Anti-Palo Bill Vetoed By President Duterte
The bill that would have prohibited parents from resorting to corporal punishment in instilling discipline to their children has been vetoed by President Rodrigo Duterte.
The measure was supposed to promote “positive and non-violent discipline” and to protect children from physical, humiliating or degrading acts as a form of punishment. The acts that will be prohibited by the bill include kicking, beating, and slapping and non-physical forms of violence like embarrassing a child in public and cursing.
However, President Duterte is concerned that the bill might go further than just corporal punishment and might overstep on those discipline done within the confines of the family home. And, he does not share such an overly sweeping condemnation of the practice. He also noted that restrained corporal punishment has given rise to “beneficial results” for society, with “countless children having been raised up to become law-abiding citizens with a healthy respect for authority structures in the wider community.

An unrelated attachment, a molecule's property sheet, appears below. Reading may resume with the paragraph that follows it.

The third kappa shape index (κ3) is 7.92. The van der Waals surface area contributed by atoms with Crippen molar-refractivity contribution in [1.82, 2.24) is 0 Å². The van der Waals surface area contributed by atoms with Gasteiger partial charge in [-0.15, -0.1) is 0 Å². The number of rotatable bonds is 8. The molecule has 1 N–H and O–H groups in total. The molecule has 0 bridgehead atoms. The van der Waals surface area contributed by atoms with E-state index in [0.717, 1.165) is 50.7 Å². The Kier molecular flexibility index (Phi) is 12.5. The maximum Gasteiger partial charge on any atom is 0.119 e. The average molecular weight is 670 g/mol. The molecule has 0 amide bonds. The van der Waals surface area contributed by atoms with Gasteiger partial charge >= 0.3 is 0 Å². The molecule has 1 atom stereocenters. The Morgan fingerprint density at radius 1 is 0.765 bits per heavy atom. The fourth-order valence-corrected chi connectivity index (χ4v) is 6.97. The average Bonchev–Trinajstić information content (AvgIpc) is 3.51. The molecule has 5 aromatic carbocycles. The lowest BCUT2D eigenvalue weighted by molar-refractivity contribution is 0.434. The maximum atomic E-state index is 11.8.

In his veto message, the President said that responsible parents can and have administered corporal punishment in a self-restrained manner, such that the children remember it not as “an act of hate or abuse” but “a loving act of discipline that desires only to uphold their welfare.”
“Regrettably, this bill places such responsible disciplining of children in the same category as humiliating and degrading forms of punishment and condemns them all in one broad stroke,” the president said.
He added that making no distinctions, the bill would allow the government to extend its reach into the privacy of the family, authorizing measures aimed at suppressing corporal punishment regardless of how carefully it is practiced. The bill would transgress the proper boundaries of state intervention in the life of the family, whose sanctity and autonomy are recognized by the Constitution.
Duterte remarked that the country should resist the growing trend prevalent in western nations that see all forms of corporal punishment as an outdated form of disciplining children. He stressed that the trends in other countries are not necessarily healthy for the Philippines.
“I strongly believe that we should resist this trend in favor of a more balanced and nuanced approach, one that is both protective of the child as well as cognizant of the prerogatives of devoted parents who believe in the merits of corporal punishment rightly administered,” the president said.
“To uncritically follow the lead of these countries, especially in matters as significant as the family, would be a great disservice to the succeeding generations.”
This measure which aims to promote a positive and nonviolent discipline of children was filed by opposition Senator Risa Hontiveros.
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